Oakland Warehouse Fire Cause Not Determined: Report | NBC Bay Area
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Oakland Warehouse Fire Cause Not Determined: Report

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    Fire investigators say they were unable to determine what caused the blaze at the an Oakland, California, warehouse that killed 36 people last December. Terry McSweeney reports.

    (Published Monday, June 19, 2017)

    Fire investigators say they were unable to determine what caused the blaze at the Oakland, California, warehouse that killed 36 people last December.

    Investigators say they cannot rule out an electrical failure, candles, incense, smoking material or an open flame as possible causes.

    According to a report posted late Monday on the city of Oakland's website, the fire originated on a back corner on the ground floor of the two-story building. But investigators say they couldn't determine a cause because of the extensive fire damage.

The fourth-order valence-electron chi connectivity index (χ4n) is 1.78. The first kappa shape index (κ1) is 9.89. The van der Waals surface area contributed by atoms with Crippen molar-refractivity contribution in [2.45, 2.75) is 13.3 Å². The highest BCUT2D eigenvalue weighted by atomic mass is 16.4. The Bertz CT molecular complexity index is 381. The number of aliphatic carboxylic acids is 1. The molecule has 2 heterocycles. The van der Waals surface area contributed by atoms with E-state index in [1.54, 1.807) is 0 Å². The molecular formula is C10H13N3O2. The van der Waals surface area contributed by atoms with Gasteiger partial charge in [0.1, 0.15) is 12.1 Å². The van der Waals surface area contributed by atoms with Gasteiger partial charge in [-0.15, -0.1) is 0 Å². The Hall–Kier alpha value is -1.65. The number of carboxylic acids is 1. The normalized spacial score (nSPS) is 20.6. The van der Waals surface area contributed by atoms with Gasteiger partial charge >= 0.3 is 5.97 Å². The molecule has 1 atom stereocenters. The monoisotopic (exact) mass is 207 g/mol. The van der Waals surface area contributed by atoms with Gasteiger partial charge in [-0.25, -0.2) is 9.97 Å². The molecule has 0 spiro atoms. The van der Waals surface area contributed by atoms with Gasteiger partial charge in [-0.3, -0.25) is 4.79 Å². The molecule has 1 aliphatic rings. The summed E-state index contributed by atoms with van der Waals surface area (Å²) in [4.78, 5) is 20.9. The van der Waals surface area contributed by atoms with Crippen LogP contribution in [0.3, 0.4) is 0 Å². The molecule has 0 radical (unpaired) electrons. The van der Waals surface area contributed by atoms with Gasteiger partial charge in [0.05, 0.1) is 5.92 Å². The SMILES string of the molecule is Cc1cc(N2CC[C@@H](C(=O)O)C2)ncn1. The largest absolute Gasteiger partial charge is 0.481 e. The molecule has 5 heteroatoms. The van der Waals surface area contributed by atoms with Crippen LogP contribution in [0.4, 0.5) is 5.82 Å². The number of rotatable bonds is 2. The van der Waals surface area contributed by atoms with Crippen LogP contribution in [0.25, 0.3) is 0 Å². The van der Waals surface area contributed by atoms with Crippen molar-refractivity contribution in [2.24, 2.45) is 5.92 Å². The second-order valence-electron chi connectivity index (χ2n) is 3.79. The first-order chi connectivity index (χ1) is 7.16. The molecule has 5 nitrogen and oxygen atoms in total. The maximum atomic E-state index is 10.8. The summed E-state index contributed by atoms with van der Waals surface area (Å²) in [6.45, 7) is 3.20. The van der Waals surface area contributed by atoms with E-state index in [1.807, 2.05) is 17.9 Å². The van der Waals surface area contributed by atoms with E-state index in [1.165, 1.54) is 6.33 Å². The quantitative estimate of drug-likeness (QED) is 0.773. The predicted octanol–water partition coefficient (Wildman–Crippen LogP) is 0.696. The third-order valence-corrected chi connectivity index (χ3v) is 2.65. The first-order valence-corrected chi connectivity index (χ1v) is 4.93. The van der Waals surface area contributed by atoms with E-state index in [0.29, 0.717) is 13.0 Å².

The report by federal and local officials says at first, firefighters had no idea how many people were inside the warehouse, or that it was the site of a concert that night or there so many flammable objects scattered throughout the two story building, that had been turned into a living compound.

    The report says as firefighters arrived "nobody seemed excited or distraught."

    Firefighters entering the building soon were blinded by smoke and had to follow their hoses to find their way out, the report says. They went back in awhile later, but the "fire flashed out the south side, and three windows blew out ... at this point they all pulled out and went defensive," the report says

    Seven bodies were found on the second floor, 29 on the ground floor in clusters, some underneath the collapsed roof, the report says.

    Jennifer Fiore, along with Mary Alexander, represents families of several of the deceased and five survivors.

    "We are suing the owner, the master tenant, as well as producers and performers that evening and the others that had worked on the electrical equipment," Fiore said.

    Earlier this month, prosecutors charged two people with 36 counts of manslaughter, saying Derick Almena rented out space in the illegally converted warehouse and Max Harris planned the unpermitted party held the night of the blaze.

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